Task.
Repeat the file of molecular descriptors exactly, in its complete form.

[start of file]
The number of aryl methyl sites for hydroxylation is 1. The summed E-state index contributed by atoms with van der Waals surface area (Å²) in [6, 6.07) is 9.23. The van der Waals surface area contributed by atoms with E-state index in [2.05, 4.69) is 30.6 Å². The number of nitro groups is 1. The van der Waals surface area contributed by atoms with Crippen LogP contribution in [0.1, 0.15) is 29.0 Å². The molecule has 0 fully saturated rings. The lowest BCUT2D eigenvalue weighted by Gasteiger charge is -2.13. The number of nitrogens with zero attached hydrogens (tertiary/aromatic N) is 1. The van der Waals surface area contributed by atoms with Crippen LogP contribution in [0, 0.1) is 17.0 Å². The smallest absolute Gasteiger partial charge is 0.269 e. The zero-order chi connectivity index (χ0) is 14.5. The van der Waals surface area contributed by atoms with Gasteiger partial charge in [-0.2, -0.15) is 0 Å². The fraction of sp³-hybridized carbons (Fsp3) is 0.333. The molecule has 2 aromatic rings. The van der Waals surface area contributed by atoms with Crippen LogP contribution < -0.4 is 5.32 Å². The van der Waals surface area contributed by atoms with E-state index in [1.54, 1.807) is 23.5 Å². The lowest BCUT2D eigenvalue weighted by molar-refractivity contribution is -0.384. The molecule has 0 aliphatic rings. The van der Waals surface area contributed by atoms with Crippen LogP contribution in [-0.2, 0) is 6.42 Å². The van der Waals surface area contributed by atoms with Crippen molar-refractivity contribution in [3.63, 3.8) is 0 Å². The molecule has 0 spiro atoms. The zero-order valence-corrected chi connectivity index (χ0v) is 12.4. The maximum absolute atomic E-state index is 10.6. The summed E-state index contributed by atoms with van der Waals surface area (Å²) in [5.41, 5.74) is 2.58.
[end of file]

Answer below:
The number of aryl methyl sites for hydroxylation is 1. The summed E-state index contributed by atoms with van der Waals surface area (Å²) in [6, 6.07) is 9.23. The van der Waals surface area contributed by atoms with E-state index in [2.05, 4.69) is 30.6 Å². The number of nitro groups is 1. The van der Waals surface area contributed by atoms with Crippen LogP contribution in [0.1, 0.15) is 29.0 Å². The molecule has 0 fully saturated rings. The lowest BCUT2D eigenvalue weighted by Gasteiger charge is -2.13. The number of nitrogens with zero attached hydrogens (tertiary/aromatic N) is 1. The van der Waals surface area contributed by atoms with Crippen LogP contribution in [0, 0.1) is 17.0 Å². The smallest absolute Gasteiger partial charge is 0.269 e. The zero-order chi connectivity index (χ0) is 14.5. The van der Waals surface area contributed by atoms with Gasteiger partial charge in [-0.2, -0.15) is 0 Å². The fraction of sp³-hybridized carbons (Fsp3) is 0.333. The molecule has 2 aromatic rings. The van der Waals surface area contributed by atoms with Crippen LogP contribution < -0.4 is 5.32 Å². The van der Waals surface area contributed by atoms with E-state index in [1.54, 1.807) is 23.5 Å². The lowest BCUT2D eigenvalue weighted by molar-refractivity contribution is -0.384. The molecule has 0 aliphatic rings. The van der Waals surface area contributed by atoms with Crippen LogP contribution in [-0.2, 0) is 6.42 Å². The van der Waals surface area contributed by atoms with Crippen molar-refractivity contribution in [3.63, 3.8) is 0 Å². The molecule has 0 spiro atoms. The zero-order valence-corrected chi connectivity index (χ0v) is 12.4. The maximum absolute atomic E-state index is 10.6. The summed E-state index contributed by atoms with van der Waals surface area (Å²) in [5.41, 5.74) is 2.58.